By Lolita Huckaby
The Island News
Nothing to do in Beaufort? We beg to differ
BEAUFORT – So, who says there’s nothing to do in this little, laid-back community?
We may not have a nationally (dare we say internationally) “famous” murder trial starting up this week, like the one 45 minutes up the road in Walterboro. The trial is projected to bring in hundreds of media-types and legal beagles, not to mention the curious who will show up, if for nothing else than to check out the food trucks.
(And kudos there to fellow WJWJ-ETV veteran and Beaufort County Channel Director Scott Grooms who left the county in September after 15 years to serve as Tourism Manager for the Colleton County seat. Just in time to handle what is being billed a “media circus,” as high-profile court cases often are. Good luck, Scott.)
But back to this part of the Lowcountry, where the weekend’s weather – at least Saturday – prompted folks to get up off their couches and check out their social calendars. We may not have a local movie theater or a bowling alley as some folks like to complain about when they get to talk about what we DON’T have, but we do have things going on, not to mention our beaches and waterways.
Thanks to the Beaufort Hospitality Association, we had what appears to be a successful third annual Oyster Festival, just the thing for a wintery-like Saturday in the Henry C. Chambers Waterfront Park.
Thanks to Bonnie Hargrove and the folks at USCB’s Center for the Arts, the facility’s new renovations were on display as part of the Historic Beaufort Foundation’s history lecture series, the local chamber music concert on Sunday and kickoff for the Friends of the Library’s Books-Sandwiched-In program on Monday.
No wonder Beaufort’s been tagged as Best Little Town for 2022 by Southern Living magazine and the Friendliest Town in America by TheTravel.com website.
Or maybe it’s because the natives just wave at visitors too often.
Don’t talk to us about drive-throughs
BEAUFORT – Beaufort may be considered a “friendly town” but not necessarily when it comes to drive-throughs.
What seemed like a simple question before the city’s Zoning Board of Appeals this week – whether a new bank could have a drive-thru lane running parallel to Robert Smalls Parkway – evolved into an interesting debate on the “city’s” support of economic development.
South Atlantic Bank’s plans for a new branch building in the Beaufort Plaza were being appealed after the city planning staff under the direction of interim director Riccardo Giani, rejected its plans for the drive-through fronting the busy four-lane parkway.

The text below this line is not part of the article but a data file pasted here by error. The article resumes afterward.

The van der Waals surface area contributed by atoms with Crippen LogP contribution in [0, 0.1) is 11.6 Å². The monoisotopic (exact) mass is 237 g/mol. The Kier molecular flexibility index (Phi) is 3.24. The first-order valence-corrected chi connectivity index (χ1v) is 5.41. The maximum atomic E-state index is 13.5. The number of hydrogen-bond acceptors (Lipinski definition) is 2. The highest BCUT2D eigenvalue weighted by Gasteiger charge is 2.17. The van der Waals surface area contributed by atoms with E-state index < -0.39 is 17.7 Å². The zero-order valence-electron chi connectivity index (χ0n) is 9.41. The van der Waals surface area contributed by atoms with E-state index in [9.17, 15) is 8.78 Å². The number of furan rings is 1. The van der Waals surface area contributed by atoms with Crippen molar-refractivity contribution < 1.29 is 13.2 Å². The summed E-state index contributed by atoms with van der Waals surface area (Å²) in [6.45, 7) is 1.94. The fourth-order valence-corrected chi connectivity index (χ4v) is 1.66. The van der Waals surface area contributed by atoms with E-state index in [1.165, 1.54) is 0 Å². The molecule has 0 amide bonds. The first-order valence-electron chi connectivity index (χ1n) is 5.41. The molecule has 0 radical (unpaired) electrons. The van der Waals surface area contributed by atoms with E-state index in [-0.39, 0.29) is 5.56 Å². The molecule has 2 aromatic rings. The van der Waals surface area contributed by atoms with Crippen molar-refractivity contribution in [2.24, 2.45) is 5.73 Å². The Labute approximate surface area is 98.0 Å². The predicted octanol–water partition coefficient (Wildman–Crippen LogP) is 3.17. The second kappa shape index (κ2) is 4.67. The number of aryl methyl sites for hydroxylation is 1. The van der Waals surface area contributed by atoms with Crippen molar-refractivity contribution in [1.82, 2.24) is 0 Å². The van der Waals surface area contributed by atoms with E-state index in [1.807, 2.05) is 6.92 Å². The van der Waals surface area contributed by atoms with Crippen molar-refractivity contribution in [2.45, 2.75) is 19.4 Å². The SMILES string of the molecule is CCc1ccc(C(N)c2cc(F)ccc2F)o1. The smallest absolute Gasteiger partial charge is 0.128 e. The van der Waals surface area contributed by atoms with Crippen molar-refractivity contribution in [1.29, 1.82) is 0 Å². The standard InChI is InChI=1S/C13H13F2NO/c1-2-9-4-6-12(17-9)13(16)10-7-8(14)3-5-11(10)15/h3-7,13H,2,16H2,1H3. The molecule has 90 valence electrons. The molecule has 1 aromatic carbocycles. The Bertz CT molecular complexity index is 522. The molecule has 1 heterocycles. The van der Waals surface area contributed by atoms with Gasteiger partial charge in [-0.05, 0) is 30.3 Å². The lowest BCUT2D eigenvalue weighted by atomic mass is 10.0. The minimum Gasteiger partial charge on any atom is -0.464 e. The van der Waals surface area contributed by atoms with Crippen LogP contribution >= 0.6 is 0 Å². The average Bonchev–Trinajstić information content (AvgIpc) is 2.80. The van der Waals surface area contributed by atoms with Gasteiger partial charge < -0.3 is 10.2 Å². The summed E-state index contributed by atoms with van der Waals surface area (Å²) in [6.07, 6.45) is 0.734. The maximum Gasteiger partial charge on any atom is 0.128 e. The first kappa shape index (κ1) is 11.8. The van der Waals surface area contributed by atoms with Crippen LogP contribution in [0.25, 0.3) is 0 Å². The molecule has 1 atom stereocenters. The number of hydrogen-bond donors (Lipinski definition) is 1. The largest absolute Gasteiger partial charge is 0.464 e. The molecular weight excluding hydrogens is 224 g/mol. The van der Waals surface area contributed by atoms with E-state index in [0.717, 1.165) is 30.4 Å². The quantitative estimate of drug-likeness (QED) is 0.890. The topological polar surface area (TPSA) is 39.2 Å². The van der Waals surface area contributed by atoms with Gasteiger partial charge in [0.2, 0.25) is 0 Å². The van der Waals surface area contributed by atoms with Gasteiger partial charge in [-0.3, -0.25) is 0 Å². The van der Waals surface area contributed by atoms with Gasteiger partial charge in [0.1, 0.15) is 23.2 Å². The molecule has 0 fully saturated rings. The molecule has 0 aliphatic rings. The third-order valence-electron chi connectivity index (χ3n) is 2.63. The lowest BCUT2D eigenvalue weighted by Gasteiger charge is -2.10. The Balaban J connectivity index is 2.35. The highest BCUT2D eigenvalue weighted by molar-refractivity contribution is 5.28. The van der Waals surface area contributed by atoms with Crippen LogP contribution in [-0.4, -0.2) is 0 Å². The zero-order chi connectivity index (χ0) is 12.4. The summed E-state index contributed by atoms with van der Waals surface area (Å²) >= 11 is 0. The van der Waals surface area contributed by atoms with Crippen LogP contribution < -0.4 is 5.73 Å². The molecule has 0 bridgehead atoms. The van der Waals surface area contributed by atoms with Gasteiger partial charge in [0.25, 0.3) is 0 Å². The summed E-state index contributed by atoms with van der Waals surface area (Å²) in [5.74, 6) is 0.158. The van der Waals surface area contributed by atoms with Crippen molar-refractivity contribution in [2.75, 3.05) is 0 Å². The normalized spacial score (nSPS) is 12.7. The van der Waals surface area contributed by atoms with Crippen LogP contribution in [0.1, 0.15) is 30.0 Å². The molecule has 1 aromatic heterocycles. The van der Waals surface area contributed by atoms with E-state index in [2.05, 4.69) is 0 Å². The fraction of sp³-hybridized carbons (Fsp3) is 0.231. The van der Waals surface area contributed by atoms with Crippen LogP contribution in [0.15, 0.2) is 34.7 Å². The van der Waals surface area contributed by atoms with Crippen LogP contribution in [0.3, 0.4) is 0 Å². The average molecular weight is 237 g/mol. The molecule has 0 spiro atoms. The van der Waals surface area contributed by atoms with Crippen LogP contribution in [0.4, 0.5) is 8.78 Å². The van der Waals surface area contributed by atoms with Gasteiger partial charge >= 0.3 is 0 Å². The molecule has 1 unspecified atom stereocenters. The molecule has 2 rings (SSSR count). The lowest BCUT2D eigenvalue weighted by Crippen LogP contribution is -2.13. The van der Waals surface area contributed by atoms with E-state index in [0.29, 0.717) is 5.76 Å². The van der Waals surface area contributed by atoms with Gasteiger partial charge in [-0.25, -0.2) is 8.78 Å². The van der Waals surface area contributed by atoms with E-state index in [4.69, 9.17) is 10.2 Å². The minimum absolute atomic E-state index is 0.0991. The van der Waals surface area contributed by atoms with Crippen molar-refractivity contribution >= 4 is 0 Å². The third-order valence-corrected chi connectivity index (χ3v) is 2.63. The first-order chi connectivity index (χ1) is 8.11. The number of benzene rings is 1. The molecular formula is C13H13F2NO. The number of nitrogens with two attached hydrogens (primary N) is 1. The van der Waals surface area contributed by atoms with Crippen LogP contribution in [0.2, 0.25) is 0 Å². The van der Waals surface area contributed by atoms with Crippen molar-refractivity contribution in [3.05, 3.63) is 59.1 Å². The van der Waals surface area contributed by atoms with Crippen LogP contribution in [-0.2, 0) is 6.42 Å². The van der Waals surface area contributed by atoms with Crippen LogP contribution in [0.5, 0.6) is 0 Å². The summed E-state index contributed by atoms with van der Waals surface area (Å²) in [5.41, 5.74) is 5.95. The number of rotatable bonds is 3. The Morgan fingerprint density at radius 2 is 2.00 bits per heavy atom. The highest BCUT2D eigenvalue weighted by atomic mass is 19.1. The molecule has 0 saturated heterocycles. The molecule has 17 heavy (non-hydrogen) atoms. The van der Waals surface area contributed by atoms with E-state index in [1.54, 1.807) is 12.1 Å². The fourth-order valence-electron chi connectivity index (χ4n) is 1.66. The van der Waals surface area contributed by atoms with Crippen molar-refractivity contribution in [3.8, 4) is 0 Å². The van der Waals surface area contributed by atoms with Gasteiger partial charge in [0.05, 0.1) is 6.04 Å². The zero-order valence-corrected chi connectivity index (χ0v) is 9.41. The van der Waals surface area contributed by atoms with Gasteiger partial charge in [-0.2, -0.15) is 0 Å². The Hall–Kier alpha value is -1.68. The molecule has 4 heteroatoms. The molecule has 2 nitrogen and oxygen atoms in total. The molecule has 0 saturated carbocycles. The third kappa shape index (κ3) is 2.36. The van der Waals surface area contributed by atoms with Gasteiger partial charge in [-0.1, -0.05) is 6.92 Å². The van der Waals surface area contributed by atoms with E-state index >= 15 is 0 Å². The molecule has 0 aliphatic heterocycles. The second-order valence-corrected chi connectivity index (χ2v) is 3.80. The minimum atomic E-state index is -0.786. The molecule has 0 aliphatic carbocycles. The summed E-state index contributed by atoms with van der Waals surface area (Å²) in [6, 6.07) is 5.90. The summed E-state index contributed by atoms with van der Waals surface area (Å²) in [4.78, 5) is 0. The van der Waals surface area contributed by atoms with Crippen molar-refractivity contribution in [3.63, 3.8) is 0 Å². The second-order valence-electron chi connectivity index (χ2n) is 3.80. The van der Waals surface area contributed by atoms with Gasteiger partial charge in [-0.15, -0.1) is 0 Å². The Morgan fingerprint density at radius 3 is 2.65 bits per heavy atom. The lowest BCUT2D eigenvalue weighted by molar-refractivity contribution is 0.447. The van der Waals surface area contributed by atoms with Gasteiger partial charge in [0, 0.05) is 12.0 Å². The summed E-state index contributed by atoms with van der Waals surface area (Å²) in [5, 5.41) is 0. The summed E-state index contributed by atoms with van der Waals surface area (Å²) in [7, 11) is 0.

The bank’s attorney argued the new Chipotle restaurant, at the other end of the renovated plaza, got approval for their drive-through as did the infamous Chic-fil-A drive-through disaster across Boundary Street.
The issue of Chipotle’s drive-through, which runs parallel to Boundary Street, was brought up earlier this month at another planning meeting by former city planning director Libby Anderson, who encouraged enforcement of existing development guidelines.
She pointed out the new Wendy’s on Boundary Street and the one on Lady’s Island complied with city masterplan designs with drive-through away from major thoroughfares.
The city’s new planning director Curt Freese who began work earlier this month even stepped into the appeal cautioning the board to focus on existing development regulations. If you don’t like a regulation, he reminded those present, it’s up to the City Council to change it.
In a rather confusing little play, the board members agreed, on a vote of three with two abstentions, to support the current staff’s decision to reject the plans based on the drive-through. But then they turned around and voted to approve the bank’s request for a variance to allow approval … with the requested drive-through.
Local developer Graham Trask who has had his own battle with the county about a doughnut shop on Lady’s Island – with a proposed drive-through, spoke in favor of the bank project as did a couple of others as well as Ian Scott of the Beaufort Regional Chamber of Commerce who felt the appeals board, aka “the city” wasn’t being “business friendly.”
No mention was made about the future of the existing Ameris Bank with its own drive-through facility behind the building at the other end of Beaufort Plaza.
Jessie White, with the Coastal Conservation League, assured those critics the concerns on issues like drive-throughs adjacent to busy thoroughfares and pedestrian safety were based on the desire for good, balanced development. The new bank, which already has an office space on the Parkway, is most certainly welcome, without a drive-through in the front.
Lolita Huckaby Watson is a community volunteer and newspaper columnist. In her former role as a reporter with The Beaufort Gazette, The Savannah Morning News, Bluffton Today and Beaufort Today, she prided herself in trying to stay neutral and unbiased. As a columnist, these are her opinions. Her goal is to be factual but opinionated, based on her own observations. Feel free to contact her at firstname.lastname@example.org.